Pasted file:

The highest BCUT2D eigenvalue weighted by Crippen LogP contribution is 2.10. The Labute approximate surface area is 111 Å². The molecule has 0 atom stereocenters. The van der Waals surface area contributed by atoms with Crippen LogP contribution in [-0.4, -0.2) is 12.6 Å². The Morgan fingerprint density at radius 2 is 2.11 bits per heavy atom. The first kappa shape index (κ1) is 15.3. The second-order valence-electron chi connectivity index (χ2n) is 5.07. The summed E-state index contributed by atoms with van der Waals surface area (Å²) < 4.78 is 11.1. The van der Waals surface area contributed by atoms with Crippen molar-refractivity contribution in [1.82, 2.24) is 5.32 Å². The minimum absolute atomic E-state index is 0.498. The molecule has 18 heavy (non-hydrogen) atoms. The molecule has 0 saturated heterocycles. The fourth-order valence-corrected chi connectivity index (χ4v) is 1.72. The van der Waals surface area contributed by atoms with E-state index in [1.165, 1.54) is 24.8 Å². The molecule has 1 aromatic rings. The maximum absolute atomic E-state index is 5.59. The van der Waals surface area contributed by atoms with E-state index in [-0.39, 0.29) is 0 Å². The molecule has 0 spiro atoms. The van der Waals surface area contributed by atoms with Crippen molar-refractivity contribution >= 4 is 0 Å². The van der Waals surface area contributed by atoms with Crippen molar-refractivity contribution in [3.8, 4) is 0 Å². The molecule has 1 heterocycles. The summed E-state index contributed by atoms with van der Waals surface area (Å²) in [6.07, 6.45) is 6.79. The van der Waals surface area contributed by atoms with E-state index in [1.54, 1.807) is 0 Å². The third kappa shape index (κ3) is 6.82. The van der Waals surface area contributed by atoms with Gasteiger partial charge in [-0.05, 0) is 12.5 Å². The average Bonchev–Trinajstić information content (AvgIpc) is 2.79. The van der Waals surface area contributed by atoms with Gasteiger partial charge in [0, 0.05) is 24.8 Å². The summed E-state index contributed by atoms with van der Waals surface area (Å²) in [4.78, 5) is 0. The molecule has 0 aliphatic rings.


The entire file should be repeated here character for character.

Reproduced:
The highest BCUT2D eigenvalue weighted by Crippen LogP contribution is 2.10. The Labute approximate surface area is 111 Å². The molecule has 0 atom stereocenters. The van der Waals surface area contributed by atoms with Crippen LogP contribution in [-0.4, -0.2) is 12.6 Å². The Morgan fingerprint density at radius 2 is 2.11 bits per heavy atom. The first kappa shape index (κ1) is 15.3. The second-order valence-electron chi connectivity index (χ2n) is 5.07. The summed E-state index contributed by atoms with van der Waals surface area (Å²) < 4.78 is 11.1. The van der Waals surface area contributed by atoms with Crippen molar-refractivity contribution in [1.82, 2.24) is 5.32 Å². The minimum absolute atomic E-state index is 0.498. The molecule has 18 heavy (non-hydrogen) atoms. The molecule has 0 saturated heterocycles. The fourth-order valence-corrected chi connectivity index (χ4v) is 1.72. The van der Waals surface area contributed by atoms with E-state index in [1.165, 1.54) is 24.8 Å². The molecule has 1 aromatic rings. The maximum absolute atomic E-state index is 5.59. The van der Waals surface area contributed by atoms with E-state index in [-0.39, 0.29) is 0 Å². The molecule has 0 spiro atoms. The van der Waals surface area contributed by atoms with Crippen molar-refractivity contribution >= 4 is 0 Å². The van der Waals surface area contributed by atoms with Crippen molar-refractivity contribution in [3.8, 4) is 0 Å². The molecule has 1 heterocycles. The summed E-state index contributed by atoms with van der Waals surface area (Å²) in [6.07, 6.45) is 6.79. The van der Waals surface area contributed by atoms with E-state index in [1.54, 1.807) is 0 Å². The third kappa shape index (κ3) is 6.82. The van der Waals surface area contributed by atoms with Gasteiger partial charge in [-0.05, 0) is 12.5 Å². The average Bonchev–Trinajstić information content (AvgIpc) is 2.79. The van der Waals surface area contributed by atoms with Gasteiger partial charge in [0, 0.05) is 24.8 Å². The summed E-state index contributed by atoms with van der Waals surface area (Å²) in [4.78, 5) is 0. The molecule has 0 aliphatic rings.